Our mission at reask is to use the best available science and technology to build the next generation of natural catastrophe risk products. We are a tech company with a passion for modelling and understanding the natural world.
Lately we have been working to develop models that predict the extremely destructive winds created by Tropical Cyclones (TCs) — also known as Hurricanes or Typhoons. Recent examples include Hurrican Dorian (2019) which is regarded as the worst natural disaster to hit the Bahamas, and Typhoon Faxai (2019) which passed through the centre of Tokyo.
Our approach to modelling in general, and the one we’re applying to TC winds, is to use Machine Learning (ML) algorithms to discover significant features and relationships within Earth System data. The models can then be used to very efficiently infer how a hazard, such as wind, will behave in different or future situations. The beautiful thing about this approach, if it is done well, is that the data becomes the main source of truth. The model is not “made up” by a human, instead it is derived directly from nature.
So a key question is, where can we get the large amount of atmospheric data needed to train ML wind models? We are fortunate that weather and space agencies in the US, Japan and Europe release a lot of high-quality environmental data. However there was, until now, no comprehensive collection of global high resolution surface-level TC winds.
To fill this gap we have developed InCyc — a global database of physically realistic TC simulations. We have used the WRF1 numerical weather model to perform simulations of close to 200 carefully chosen TCs across six global basins. The outcome is over 50 Tb of 1km resolution gridded atmospheric data which includes variables such as wind velocity, temperature, pressure, humidity and precipitation. The image below shows in colour all of the TCs simulated to date.
The purpose of InCyc is to capture a large range of physically realistic TC phenomena. It does not exactly reproduce past events. However, since the simulations are initialised with, and driven by historical weather they generally do a good job of matching key observations such as storm track and intensity. For example the animation below shows how our simulation of Hurricane Katrina (2005) compares to the IBTrACS best track data.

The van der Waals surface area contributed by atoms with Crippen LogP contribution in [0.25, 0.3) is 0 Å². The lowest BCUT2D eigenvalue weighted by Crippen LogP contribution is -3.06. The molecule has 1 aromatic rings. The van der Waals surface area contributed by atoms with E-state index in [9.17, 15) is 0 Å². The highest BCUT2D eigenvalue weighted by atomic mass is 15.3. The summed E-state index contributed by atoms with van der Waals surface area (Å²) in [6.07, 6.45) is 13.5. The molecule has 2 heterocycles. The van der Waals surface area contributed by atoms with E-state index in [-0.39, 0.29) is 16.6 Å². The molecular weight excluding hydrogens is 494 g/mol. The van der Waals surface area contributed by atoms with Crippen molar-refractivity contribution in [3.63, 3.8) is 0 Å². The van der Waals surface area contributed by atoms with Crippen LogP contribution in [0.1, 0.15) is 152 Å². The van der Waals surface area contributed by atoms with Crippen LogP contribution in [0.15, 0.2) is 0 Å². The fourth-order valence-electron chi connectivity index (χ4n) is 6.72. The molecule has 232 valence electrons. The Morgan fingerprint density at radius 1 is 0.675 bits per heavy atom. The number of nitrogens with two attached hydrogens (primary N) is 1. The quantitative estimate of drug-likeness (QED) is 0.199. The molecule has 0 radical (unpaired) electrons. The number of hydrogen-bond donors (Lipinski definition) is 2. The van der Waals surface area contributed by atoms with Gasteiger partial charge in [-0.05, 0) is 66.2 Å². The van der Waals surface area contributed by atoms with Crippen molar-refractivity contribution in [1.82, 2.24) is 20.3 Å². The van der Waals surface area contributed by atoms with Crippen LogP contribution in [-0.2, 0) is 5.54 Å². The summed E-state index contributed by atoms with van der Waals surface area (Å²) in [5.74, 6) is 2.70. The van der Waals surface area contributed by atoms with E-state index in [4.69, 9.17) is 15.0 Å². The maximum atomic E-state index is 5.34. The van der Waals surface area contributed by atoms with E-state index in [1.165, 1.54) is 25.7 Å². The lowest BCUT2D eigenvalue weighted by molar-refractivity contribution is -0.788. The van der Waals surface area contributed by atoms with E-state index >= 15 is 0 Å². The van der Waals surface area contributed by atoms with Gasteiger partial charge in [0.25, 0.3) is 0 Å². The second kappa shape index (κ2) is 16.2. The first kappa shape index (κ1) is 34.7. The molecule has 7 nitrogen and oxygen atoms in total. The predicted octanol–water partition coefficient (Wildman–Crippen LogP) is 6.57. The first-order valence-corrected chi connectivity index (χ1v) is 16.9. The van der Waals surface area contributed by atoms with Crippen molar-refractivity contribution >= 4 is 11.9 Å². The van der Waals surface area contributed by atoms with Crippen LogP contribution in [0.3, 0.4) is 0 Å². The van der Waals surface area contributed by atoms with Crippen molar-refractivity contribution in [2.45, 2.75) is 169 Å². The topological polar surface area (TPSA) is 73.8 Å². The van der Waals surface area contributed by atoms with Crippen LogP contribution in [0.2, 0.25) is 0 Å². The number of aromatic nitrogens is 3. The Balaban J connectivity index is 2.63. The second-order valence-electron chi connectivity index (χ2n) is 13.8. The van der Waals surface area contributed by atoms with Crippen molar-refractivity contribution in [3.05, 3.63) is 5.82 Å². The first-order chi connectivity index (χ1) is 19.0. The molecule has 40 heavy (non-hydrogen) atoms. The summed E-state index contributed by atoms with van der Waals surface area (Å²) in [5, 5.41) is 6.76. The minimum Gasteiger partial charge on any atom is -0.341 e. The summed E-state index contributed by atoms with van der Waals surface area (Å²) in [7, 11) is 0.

Using InCyc we have developed an over-water TC wind-field model that captures important real-world behaviour such as how Typhoons and Hurricanes change shape as they move Northward and transition into extra-tropical storms2. This is a weakness of existing models.
We have also used InCyc to build the over-land component of our model. By doing this we are able to capture detailed land-surface interactions that other models struggle with. For example, the video below shows wind vectors from an InCyc simulation of Typhoon Jebi (2018) as it crosses over Osaka. It’s possible to see the effect from the mountainous topography surrounding the city and the effect of land-use as strong winds pass from Osaka Bay into the city.
There are a huge number of potential applications for InCyc, especially given it’s global coverage. For example it could be used to drive storm-surge models in the Ganges Delta, a region not well-serviced by the catastrophe modelling industry. Another use might be modelling or researching TC rainfall, especially given the recent flooding events such as Hurricanes Harvey (2017). If you have other ideas for how it could be used please do contact us, we are particularly interested in potential academic research collaborations.
“This work was supported by resources provided by the Pawsey Supercomputing Centre with funding from the Australian Government and the Government of Western Australia.”
1.Skamarock WC, Klemp JB, Dudhia J, et al. A Description of the Advanced Research WRF Model Version 4. UCAR/NCAR; 2019. doi:10.5065/1DFH-6P97
2.Loridan T, Crompton RP, Dubossarsky E. A Machine Learning Approach to Modeling Tropical Cyclone Wind Field Uncertainty. Mon Wea Rev. August 2017:3203-3221. doi:10.1175/mwr-d-16-0429.1